institutions and movements. In East Africa it was invested in the multiple ventures of the Portuguese or for procuring gold, ivory and slaves, which had high demand in the various markets of Red Sea, Persian Gulf and the Mughals. However, in places like Kerala, Coromandel and Bengal, where the mainstream maritime trade was conducted by the Dutch, or the English or the French, the Indian traders had only a secondary role to play. The merchants who formed joint-stock companies or the individual merchants in the Coromandel stood mostly as a bridge between the producer and the company, which actually did the large bulk of overseas commerce. Though some of the traders of Coromandel and Bengal were involved in commercial activities with Saffavid Persia and Southeast Asia, they formed only an insignificant strand, when compared with the large bulk of trade of the commercial companies. The early colonial powers who took into their hands by force the major share of overseas trade of Coromandel and Bengal also appropriated the largest chunk of profit out of it. The chances of Indian merchants in Coromandel for wealth accumulation often rested in their ability to reduce the power of the producer to dictate the price and quality of the produce and their emergence to merchant capitalists happened at the cost of the producer, who was invariably given low wages. The increase in maritime trade in spices in the sixteenth century accelerated the production process in the interior of Kerala almost 600 per cent, causing many power edifices to emerge at the junctional points of inland trade routes and sustaining the Bhakti movement that entered spice producing upland regions through the devotional works of Ezhuthachan and Poonthanam. The bhakti tradition, particularly Vaishnavism, that appeared in other parts of the subcontinent during this period and the ideologies that sustained the culture of devotion started projecting the changing world to be as real as the individual is, obviously recognizing the worth of the changing world and the value of human pursuits as well as involvements in the world, which in turn is being elevated to the position of ‘the body or part of God’ as the individual self is. With the emergence of textiles as the single largest commodity that was taken for overseas trade in the seventeenth century, there happened a chain of changes that affected greatly the society and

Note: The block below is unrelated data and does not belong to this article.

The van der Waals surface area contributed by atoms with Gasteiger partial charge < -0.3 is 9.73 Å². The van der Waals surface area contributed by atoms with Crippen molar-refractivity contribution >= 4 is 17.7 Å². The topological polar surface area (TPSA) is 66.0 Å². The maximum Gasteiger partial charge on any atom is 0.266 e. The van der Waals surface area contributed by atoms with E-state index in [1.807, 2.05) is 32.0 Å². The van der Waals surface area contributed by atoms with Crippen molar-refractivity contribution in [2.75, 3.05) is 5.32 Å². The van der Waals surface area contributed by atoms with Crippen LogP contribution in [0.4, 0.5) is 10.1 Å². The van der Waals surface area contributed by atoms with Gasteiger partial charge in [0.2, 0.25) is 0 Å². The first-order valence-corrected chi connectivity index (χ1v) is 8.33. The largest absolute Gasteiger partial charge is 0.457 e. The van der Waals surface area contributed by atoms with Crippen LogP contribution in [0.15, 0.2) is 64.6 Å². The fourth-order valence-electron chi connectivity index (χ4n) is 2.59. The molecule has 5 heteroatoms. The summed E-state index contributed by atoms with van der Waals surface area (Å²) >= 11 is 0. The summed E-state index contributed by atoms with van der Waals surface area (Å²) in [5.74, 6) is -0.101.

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economy of early modern India. On the one hand the increasing trade in textiles intensified weaving activities across the length and breadth of the subcontinent, causing eventually expansion of cotton cultivation to new geographies. This was followed by the introduction of new plants and crops in India from South America through trails of Portuguese traders and missionaries. The cultivation of such crops like potato, tomato, chilli, peanuts, etc., eventually got proliferated all over India changing its agrarian landscape and later by nineteenth century these American crops evolved as major sustaining pillars of the agrarian economy and dietary system of India. Concomitant to it was the exchange of information about health care, medical practices, new technologies of warfare and economic institutions. The convergence of commodity circuits at the nodal centres of maritime India did not stop at the coastal rim at all; instead they used to go on circulating within terrestrial India as well, breaking the walls of isolation of regions and emitting forces for economically linking otherwise scattered geographies within the subcontinent. The tracks of military expeditions of the period and trails of the traders, weavers, missionaries, sufis and bhakti saints, which at times surprisingly converged at different intersecting points, were also the channels of commodity and wealth movements between coast and hinterland. Circuits of goods went hand in hand with circuits of new crops, people and ideas from the maritime to the inland on an onward cycle and vice versa on a reverse cycle. These circuits, despite the manoeuvrings of early colonial powers, created interconnectedness between the various regions within the subcontinent, emitting forces and dynamics for a larger cohesion as well as integration and causing shared traditions of production and culture of work to evolve among them. The cumulative benefits of these developments finally merged into the larger processes that helped to usher in an almost pan-Indian atmosphere, intensifying the consciousness and experience of ‘early modernity’ in India. X The contributors of this volume, who hail from different disciplinary and sub-disciplinary backgrounds and have been working